• If $\mathbf{trans}=\text{'N'}$, operate with the matrix (Not transposed);
• if $\mathbf{trans}=\text{'T'}$, operate with the Transpose of the matrix;
• if $\mathbf{trans}=\text{'C'}$, operate with the Conjugate transpose of the matrix.
• If $\mathbf{uplo}=\text{'U'}$, upper triangle or trapezoid of matrix;
• if $\mathbf{uplo}=\text{'L'}$, lower triangle or trapezoid of matrix.
• If $\mathbf{diag}=\text{'U'}$, unit triangular;
• if $\mathbf{diag}=\text{'N'}$, nonunit triangular.
• If $\mathbf{side}=\text{'L'}$, operate from the left-hand side;
• if $\mathbf{side}=\text{'R'}$, operate from the right-hand side.
• If $\mathbf{pivot}=\text{'V'}$, variable pivot (in applying a sequence of plane rotations);
• if $\mathbf{pivot}=\text{'B'}$, bottom pivot;
• if $\mathbf{pivot}=\text{'T'}$, top pivot;
• if $\mathbf{pivot}=\text{'F'}$, fixed pivot.
• If $\mathbf{direct}=\text{'B'}$, backward sequence of plane rotations;
• if $\mathbf{direct}=\text{'F'}$, forward sequence of plane rotations.
• If $\mathbf{norm}=\text{'1'}$ or $\text{'O'}$, $1$-norm of a matrix;
• if $\mathbf{norm}=\text{'I'}$, $\infty$-norm of a matrix;
• if $\mathbf{norm}=\text{'F'}$ or $\text{'E'}$, Frobenius or Euclidean norm of a matrix;
• if $\mathbf{norm}=\text{'M'}$, maximum absolute value of the elements of a matrix (not strictly a norm).
• If $\mathbf{matrix}=\text{'G'}$, general (rectangular or square) matrix;
• if $\mathbf{matrix}=\text{'U'}$, upper trapezoidal or triangular matrix;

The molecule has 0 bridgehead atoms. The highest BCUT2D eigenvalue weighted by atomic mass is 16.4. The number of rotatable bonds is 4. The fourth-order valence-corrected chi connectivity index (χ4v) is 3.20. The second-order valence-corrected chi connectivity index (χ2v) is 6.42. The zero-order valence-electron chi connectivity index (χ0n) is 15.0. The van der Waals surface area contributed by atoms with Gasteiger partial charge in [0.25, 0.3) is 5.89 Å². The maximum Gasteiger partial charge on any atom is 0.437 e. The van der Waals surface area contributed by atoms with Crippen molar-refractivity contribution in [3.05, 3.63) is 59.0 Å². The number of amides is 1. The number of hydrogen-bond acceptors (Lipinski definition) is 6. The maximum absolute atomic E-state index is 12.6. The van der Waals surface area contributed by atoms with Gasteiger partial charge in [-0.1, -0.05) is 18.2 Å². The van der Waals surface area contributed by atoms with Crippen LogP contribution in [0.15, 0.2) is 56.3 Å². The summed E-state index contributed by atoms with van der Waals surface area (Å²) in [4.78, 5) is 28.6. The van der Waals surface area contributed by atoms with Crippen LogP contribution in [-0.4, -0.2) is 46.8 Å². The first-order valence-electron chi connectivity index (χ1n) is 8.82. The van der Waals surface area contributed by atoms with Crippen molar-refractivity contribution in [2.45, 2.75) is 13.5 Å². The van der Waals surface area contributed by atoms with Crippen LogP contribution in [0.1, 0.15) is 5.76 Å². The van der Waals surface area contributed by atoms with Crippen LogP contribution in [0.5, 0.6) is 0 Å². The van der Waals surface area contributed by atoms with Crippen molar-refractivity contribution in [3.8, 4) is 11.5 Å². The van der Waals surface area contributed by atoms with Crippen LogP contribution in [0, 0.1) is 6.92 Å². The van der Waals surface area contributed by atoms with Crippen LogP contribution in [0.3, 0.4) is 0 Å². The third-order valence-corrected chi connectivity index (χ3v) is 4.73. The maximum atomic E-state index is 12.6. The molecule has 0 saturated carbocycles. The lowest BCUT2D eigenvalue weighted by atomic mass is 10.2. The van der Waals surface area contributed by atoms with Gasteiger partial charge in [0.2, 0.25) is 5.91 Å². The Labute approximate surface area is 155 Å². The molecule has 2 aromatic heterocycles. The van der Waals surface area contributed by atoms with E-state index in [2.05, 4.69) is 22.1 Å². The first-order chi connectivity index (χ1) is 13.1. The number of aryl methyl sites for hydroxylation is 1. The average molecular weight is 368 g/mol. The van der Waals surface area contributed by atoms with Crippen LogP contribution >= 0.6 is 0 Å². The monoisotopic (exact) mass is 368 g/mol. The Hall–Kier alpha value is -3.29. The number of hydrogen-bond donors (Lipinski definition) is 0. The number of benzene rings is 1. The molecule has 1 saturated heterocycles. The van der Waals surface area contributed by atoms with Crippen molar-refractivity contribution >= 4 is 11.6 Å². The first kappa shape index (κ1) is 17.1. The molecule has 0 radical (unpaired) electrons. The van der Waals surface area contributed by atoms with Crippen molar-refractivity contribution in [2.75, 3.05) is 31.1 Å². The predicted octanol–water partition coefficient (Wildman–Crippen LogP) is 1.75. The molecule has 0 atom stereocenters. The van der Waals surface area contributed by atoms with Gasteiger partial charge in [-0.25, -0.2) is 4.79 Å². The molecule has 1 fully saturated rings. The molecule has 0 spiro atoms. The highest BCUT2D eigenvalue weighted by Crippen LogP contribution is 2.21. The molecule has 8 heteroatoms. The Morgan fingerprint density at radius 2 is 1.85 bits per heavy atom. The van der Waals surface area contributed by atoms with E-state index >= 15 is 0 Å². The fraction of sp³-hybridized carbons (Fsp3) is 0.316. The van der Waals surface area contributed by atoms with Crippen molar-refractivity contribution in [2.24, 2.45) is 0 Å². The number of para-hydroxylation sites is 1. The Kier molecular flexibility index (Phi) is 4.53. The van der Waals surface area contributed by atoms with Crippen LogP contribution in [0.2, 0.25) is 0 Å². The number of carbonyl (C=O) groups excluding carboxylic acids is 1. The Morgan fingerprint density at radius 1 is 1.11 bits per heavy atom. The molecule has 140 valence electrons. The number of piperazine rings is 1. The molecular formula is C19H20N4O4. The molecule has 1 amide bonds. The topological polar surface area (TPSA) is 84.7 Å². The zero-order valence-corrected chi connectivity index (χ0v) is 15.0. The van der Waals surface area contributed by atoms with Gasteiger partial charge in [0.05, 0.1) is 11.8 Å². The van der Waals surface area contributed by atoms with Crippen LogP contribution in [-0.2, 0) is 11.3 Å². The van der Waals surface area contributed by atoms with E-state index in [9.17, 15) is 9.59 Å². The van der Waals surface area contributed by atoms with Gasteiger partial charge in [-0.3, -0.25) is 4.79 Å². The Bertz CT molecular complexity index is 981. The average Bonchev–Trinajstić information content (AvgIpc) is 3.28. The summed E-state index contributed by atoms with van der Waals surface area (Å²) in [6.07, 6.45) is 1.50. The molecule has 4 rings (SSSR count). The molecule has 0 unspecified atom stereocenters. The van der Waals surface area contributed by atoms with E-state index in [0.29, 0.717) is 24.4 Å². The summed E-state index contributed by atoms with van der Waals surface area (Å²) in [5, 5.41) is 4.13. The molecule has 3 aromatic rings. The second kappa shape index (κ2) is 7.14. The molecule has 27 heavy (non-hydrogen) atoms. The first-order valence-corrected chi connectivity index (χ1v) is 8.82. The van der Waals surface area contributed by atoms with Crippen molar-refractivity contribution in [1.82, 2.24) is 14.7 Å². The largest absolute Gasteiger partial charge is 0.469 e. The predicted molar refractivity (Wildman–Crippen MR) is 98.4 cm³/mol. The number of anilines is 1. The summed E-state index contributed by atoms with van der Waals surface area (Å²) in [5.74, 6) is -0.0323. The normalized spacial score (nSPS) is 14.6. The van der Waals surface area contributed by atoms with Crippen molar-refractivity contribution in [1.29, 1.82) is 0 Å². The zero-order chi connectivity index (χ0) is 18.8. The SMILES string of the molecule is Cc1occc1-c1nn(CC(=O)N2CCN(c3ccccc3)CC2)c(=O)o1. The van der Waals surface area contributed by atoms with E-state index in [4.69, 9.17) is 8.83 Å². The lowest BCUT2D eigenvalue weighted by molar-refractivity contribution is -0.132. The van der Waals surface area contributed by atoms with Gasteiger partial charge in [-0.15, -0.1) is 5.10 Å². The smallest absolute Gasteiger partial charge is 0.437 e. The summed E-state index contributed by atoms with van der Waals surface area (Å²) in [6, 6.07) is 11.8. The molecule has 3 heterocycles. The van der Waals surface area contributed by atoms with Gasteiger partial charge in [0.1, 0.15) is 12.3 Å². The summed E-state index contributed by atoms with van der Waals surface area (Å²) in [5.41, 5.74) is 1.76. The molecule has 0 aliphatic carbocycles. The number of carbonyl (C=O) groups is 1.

• if $\mathbf{matrix}=\text{'L'}$, lower trapezoidal or triangular matrix.
• If $\mathbf{transr}=\text{'N'}$, matrix stored in normal RFP format (Not transposed).
• if $\mathbf{transr}=\text{'T'}$, transpose of the matrix stored in RFP format.
• if $\mathbf{transr}=\text{'C'}$, conjugate transpose of the matrix stored in RFP format.

#### 3.8.1Matrix norms

The option argument norm specifies different matrix norms whose definitions are given here for reference (for a general $m×n$ matrix $A$):
• One-norm ($\mathbf{norm}=\text{'O'}$ or $\text{'1'}$):
 $‖A‖1=maxj∑i=1m|aij|;$
• Infinity-norm ($\mathbf{norm}=\text{'I'}$):
 $‖A‖∞=maxi∑j=1n|aij|;$
• Frobenius or Euclidean norm ($\mathbf{norm}=\text{'F'}$ or $\text{'E'}$):
 $‖A‖F= (∑i=1m∑j=1n|aij|2) 1/2.$
If $A$ is symmetric or Hermitian, ${‖A‖}_{1}={‖A‖}_{\infty }$.
The argument norm can also be used to specify the maximum absolute value ${\mathrm{max}}_{i,j}|{a}_{ij}|$ (if $\mathbf{norm}=\text{'M'}$), but this is not a norm in the strict mathematical sense.

### 3.9Error Handling

Routines in this chapter do not use the usual NAG Library error-handling mechanism, involving the argument IFAIL.